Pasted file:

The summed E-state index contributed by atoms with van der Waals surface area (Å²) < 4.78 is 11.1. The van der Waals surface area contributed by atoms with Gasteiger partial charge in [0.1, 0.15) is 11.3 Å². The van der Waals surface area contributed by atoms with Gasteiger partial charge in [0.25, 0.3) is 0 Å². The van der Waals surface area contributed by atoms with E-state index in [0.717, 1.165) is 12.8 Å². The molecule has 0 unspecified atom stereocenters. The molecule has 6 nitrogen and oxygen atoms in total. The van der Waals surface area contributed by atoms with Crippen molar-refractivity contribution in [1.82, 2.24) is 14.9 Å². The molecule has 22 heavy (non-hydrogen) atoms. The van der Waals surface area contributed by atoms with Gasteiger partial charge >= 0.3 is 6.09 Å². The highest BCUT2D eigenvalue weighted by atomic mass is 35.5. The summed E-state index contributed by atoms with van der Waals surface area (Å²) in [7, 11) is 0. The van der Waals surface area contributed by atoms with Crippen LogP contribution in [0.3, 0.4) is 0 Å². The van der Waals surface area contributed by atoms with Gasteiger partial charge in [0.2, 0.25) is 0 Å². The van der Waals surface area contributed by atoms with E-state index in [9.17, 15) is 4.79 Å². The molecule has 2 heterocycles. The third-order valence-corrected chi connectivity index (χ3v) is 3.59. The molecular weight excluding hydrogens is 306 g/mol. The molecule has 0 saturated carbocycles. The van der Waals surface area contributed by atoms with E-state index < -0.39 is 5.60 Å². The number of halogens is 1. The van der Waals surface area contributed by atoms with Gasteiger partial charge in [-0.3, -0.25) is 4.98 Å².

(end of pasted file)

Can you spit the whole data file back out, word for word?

The summed E-state index contributed by atoms with van der Waals surface area (Å²) < 4.78 is 11.1. The van der Waals surface area contributed by atoms with Gasteiger partial charge in [0.1, 0.15) is 11.3 Å². The van der Waals surface area contributed by atoms with Gasteiger partial charge in [0.25, 0.3) is 0 Å². The van der Waals surface area contributed by atoms with E-state index in [0.717, 1.165) is 12.8 Å². The molecule has 0 unspecified atom stereocenters. The molecule has 6 nitrogen and oxygen atoms in total. The van der Waals surface area contributed by atoms with Crippen molar-refractivity contribution in [1.82, 2.24) is 14.9 Å². The molecule has 22 heavy (non-hydrogen) atoms. The van der Waals surface area contributed by atoms with Gasteiger partial charge >= 0.3 is 6.09 Å². The highest BCUT2D eigenvalue weighted by atomic mass is 35.5. The summed E-state index contributed by atoms with van der Waals surface area (Å²) in [7, 11) is 0. The van der Waals surface area contributed by atoms with Crippen LogP contribution in [0.3, 0.4) is 0 Å². The van der Waals surface area contributed by atoms with Gasteiger partial charge in [0.2, 0.25) is 0 Å². The van der Waals surface area contributed by atoms with E-state index in [9.17, 15) is 4.79 Å². The molecule has 2 heterocycles. The third-order valence-corrected chi connectivity index (χ3v) is 3.59. The molecular weight excluding hydrogens is 306 g/mol. The molecule has 0 saturated carbocycles. The van der Waals surface area contributed by atoms with E-state index < -0.39 is 5.60 Å². The number of halogens is 1. The van der Waals surface area contributed by atoms with Gasteiger partial charge in [-0.3, -0.25) is 4.98 Å².